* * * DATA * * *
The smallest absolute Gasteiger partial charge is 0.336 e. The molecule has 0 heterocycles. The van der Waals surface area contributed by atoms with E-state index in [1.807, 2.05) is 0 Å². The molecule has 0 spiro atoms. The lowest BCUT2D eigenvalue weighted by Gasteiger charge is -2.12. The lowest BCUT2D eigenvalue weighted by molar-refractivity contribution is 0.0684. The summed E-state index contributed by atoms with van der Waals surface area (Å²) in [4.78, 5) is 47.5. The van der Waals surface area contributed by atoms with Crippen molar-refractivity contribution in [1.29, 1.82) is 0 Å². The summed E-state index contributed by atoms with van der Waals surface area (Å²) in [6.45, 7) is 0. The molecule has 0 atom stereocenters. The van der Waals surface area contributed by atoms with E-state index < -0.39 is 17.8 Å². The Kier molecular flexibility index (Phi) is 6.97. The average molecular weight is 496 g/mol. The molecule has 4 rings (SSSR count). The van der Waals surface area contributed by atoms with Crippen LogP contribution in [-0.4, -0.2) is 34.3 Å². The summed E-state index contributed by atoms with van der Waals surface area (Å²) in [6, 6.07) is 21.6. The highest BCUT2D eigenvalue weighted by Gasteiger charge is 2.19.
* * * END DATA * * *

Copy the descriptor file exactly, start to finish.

The smallest absolute Gasteiger partial charge is 0.336 e. The molecule has 0 heterocycles. The van der Waals surface area contributed by atoms with E-state index in [1.807, 2.05) is 0 Å². The molecule has 0 spiro atoms. The lowest BCUT2D eigenvalue weighted by Gasteiger charge is -2.12. The lowest BCUT2D eigenvalue weighted by molar-refractivity contribution is 0.0684. The summed E-state index contributed by atoms with van der Waals surface area (Å²) in [4.78, 5) is 47.5. The van der Waals surface area contributed by atoms with Crippen molar-refractivity contribution in [1.29, 1.82) is 0 Å². The summed E-state index contributed by atoms with van der Waals surface area (Å²) in [6.45, 7) is 0. The molecule has 0 atom stereocenters. The van der Waals surface area contributed by atoms with E-state index < -0.39 is 17.8 Å². The Kier molecular flexibility index (Phi) is 6.97. The average molecular weight is 496 g/mol. The molecule has 4 rings (SSSR count). The van der Waals surface area contributed by atoms with Crippen LogP contribution in [-0.4, -0.2) is 34.3 Å². The summed E-state index contributed by atoms with van der Waals surface area (Å²) in [6, 6.07) is 21.6. The highest BCUT2D eigenvalue weighted by Gasteiger charge is 2.19.